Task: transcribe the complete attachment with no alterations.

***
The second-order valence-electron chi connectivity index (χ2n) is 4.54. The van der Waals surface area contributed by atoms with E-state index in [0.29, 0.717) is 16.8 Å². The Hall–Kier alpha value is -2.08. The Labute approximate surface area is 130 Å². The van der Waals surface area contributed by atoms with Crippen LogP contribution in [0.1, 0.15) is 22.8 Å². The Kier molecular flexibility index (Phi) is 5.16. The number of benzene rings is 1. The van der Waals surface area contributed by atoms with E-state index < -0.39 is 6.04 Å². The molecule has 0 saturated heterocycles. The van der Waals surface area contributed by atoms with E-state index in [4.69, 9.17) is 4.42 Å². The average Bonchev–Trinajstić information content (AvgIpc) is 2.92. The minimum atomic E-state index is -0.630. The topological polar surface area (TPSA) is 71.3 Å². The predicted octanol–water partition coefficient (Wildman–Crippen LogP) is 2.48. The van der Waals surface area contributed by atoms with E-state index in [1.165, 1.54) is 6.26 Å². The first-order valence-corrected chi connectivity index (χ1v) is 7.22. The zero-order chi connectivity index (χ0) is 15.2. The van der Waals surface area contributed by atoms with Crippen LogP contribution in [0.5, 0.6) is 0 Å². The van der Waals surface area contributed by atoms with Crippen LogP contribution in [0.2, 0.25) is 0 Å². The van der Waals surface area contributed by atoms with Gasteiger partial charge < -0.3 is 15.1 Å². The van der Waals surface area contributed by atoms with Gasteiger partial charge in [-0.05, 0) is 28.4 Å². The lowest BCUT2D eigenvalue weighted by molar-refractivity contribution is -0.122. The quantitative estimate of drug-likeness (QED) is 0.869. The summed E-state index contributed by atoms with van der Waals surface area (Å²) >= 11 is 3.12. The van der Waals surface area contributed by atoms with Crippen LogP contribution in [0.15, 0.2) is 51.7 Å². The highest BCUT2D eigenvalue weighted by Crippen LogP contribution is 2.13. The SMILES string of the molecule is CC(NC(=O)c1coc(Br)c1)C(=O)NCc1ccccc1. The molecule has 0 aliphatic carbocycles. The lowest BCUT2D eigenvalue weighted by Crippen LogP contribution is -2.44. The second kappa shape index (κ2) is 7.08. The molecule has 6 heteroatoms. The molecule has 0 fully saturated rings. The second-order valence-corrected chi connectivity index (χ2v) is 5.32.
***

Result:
The second-order valence-electron chi connectivity index (χ2n) is 4.54. The van der Waals surface area contributed by atoms with E-state index in [0.29, 0.717) is 16.8 Å². The Hall–Kier alpha value is -2.08. The Labute approximate surface area is 130 Å². The van der Waals surface area contributed by atoms with Crippen LogP contribution in [0.1, 0.15) is 22.8 Å². The Kier molecular flexibility index (Phi) is 5.16. The number of benzene rings is 1. The van der Waals surface area contributed by atoms with E-state index < -0.39 is 6.04 Å². The molecule has 0 saturated heterocycles. The van der Waals surface area contributed by atoms with E-state index in [4.69, 9.17) is 4.42 Å². The average Bonchev–Trinajstić information content (AvgIpc) is 2.92. The minimum atomic E-state index is -0.630. The topological polar surface area (TPSA) is 71.3 Å². The predicted octanol–water partition coefficient (Wildman–Crippen LogP) is 2.48. The van der Waals surface area contributed by atoms with E-state index in [1.165, 1.54) is 6.26 Å². The first-order valence-corrected chi connectivity index (χ1v) is 7.22. The zero-order chi connectivity index (χ0) is 15.2. The van der Waals surface area contributed by atoms with Crippen LogP contribution in [0.5, 0.6) is 0 Å². The van der Waals surface area contributed by atoms with Crippen LogP contribution in [0.2, 0.25) is 0 Å². The van der Waals surface area contributed by atoms with Gasteiger partial charge < -0.3 is 15.1 Å². The van der Waals surface area contributed by atoms with Gasteiger partial charge in [-0.05, 0) is 28.4 Å². The lowest BCUT2D eigenvalue weighted by molar-refractivity contribution is -0.122. The quantitative estimate of drug-likeness (QED) is 0.869. The summed E-state index contributed by atoms with van der Waals surface area (Å²) >= 11 is 3.12. The van der Waals surface area contributed by atoms with Crippen LogP contribution in [0.15, 0.2) is 51.7 Å². The highest BCUT2D eigenvalue weighted by Crippen LogP contribution is 2.13. The SMILES string of the molecule is CC(NC(=O)c1coc(Br)c1)C(=O)NCc1ccccc1. The molecule has 0 aliphatic carbocycles. The lowest BCUT2D eigenvalue weighted by Crippen LogP contribution is -2.44. The second kappa shape index (κ2) is 7.08. The molecule has 6 heteroatoms. The molecule has 0 fully saturated rings. The second-order valence-corrected chi connectivity index (χ2v) is 5.32.